The frequency of overt acts of aggression varied across phases of treatment. The use of a separate consequence for these acts (i.e., a brief time out) prevents any conclusions regarding the relationship of violent or aggressive theme play and overt aggression from being drawn. However, the time-out contingency was part of the overall classroom management system (i.e., it was not a new intervention) and the number of overt aggressive acts that occurred during the baseline phases were representative of the levels of aggression typically recorded during freeplay. Although the time-out contingency had produced levels of aggression that were quite low (X = 3.6 aggressive acts per day during free play) further reductions occurred during both the alternating-treatments and final phases of the study. These data suggest that violent or aggressive theme play may not be harmless.

Further investigations are needed to validate the effectiveness of this procedure in other community settings. Additional efforts could further identify the elements that maintain violent or aggressive theme play. With the growing concern regarding the effect of this play on later development, further investigations of this sort would be beneficial.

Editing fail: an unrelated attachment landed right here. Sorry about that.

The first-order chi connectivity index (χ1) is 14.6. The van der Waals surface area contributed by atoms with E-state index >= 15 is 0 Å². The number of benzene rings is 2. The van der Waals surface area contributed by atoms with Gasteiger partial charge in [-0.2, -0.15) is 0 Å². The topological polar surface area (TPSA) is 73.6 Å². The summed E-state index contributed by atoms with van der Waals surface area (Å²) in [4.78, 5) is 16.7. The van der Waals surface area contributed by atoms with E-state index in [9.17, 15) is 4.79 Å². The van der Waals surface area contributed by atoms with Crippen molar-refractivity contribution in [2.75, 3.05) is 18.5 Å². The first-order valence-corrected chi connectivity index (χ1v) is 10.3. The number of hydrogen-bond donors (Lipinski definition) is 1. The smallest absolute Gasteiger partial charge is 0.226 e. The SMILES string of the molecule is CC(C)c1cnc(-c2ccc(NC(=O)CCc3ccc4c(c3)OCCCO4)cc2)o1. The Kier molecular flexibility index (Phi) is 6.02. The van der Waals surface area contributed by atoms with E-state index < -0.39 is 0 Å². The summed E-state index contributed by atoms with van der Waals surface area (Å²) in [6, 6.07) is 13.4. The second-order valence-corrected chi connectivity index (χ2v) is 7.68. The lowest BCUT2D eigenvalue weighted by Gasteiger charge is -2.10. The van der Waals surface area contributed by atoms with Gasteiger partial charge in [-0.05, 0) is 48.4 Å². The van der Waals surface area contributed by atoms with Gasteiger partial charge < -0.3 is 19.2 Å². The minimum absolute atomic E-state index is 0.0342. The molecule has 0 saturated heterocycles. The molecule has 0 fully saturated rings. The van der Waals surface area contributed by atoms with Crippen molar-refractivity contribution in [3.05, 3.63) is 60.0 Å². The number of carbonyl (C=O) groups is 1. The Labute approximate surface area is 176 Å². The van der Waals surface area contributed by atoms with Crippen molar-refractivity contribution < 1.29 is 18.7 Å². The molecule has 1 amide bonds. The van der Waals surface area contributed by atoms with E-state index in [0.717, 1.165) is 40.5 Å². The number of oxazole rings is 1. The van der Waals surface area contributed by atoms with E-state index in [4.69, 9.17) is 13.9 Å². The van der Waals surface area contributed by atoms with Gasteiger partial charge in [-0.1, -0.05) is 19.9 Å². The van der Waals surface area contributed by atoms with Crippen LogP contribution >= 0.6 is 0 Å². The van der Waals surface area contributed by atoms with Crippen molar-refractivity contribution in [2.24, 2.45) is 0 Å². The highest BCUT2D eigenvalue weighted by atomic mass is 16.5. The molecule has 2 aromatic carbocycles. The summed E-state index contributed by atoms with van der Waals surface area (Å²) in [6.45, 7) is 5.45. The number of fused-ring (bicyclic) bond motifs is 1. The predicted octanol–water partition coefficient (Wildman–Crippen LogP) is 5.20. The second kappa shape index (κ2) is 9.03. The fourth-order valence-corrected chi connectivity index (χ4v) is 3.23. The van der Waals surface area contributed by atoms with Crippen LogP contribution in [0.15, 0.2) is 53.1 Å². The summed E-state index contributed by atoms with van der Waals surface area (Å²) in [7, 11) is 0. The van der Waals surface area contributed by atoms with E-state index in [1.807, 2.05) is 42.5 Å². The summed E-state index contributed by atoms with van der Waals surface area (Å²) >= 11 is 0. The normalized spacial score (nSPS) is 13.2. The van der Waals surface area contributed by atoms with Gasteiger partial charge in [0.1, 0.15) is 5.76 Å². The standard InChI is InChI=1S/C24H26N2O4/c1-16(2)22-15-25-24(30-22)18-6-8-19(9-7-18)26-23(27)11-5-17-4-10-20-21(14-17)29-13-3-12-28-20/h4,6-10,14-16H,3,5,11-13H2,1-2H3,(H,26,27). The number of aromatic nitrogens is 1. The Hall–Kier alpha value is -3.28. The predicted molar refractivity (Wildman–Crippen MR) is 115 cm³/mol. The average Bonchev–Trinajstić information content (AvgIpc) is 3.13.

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Martens, B. K., Peterson, R. L., Witt, J. C., & Cirone, S. (1986). Teacher perceptions of school-based interventions. Exceptional Children, 53, 213-223.

Mendoza, A. (1972). The effects of exposure to toys conducive to violence. Unpublished doctoral dissertation, University of Miami.

Tawney, J. W., & Gast, D. L. (1984). Single subject research in special education. Columbus, OH: Charles E. Merrill.

Thomson, C. (1972). Skills for young children. Unpublished manuscript, University of Kansas, Department of Human Development and Family Life, Lawrence.

Turner, C. W., & Goldsmith, D. (1971). Effects of toy guns and airplanes on children's antisocial freeplay behavior. Journal of Experimental Child Psychology, 21, 303-315.

SARA SHERBURNE is Visiting Instructor, Department of Special Education, College of Human Resources and Education, West Virginia University, Morgantown. BONNIE UTLEY is Assistant Professor, Program in Special Education, University of Pittsburgh, Pennsylvania. SCOTT MCCONNELL is Assistant Professor, Psychology in the Schools Training Program, University of Minnesota, Minneapolis. JEANETTE GANNON is former Head Teacher, Project STEP-UP, Association for Retarded Citizens, Pittsburgh, Pennsylvania.
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Author:Sherburne, Sara; Utley, Bonnie; McConnell, Scott; Gannon, Jeanette
Publication:Exceptional Children
Date:Oct 1, 1988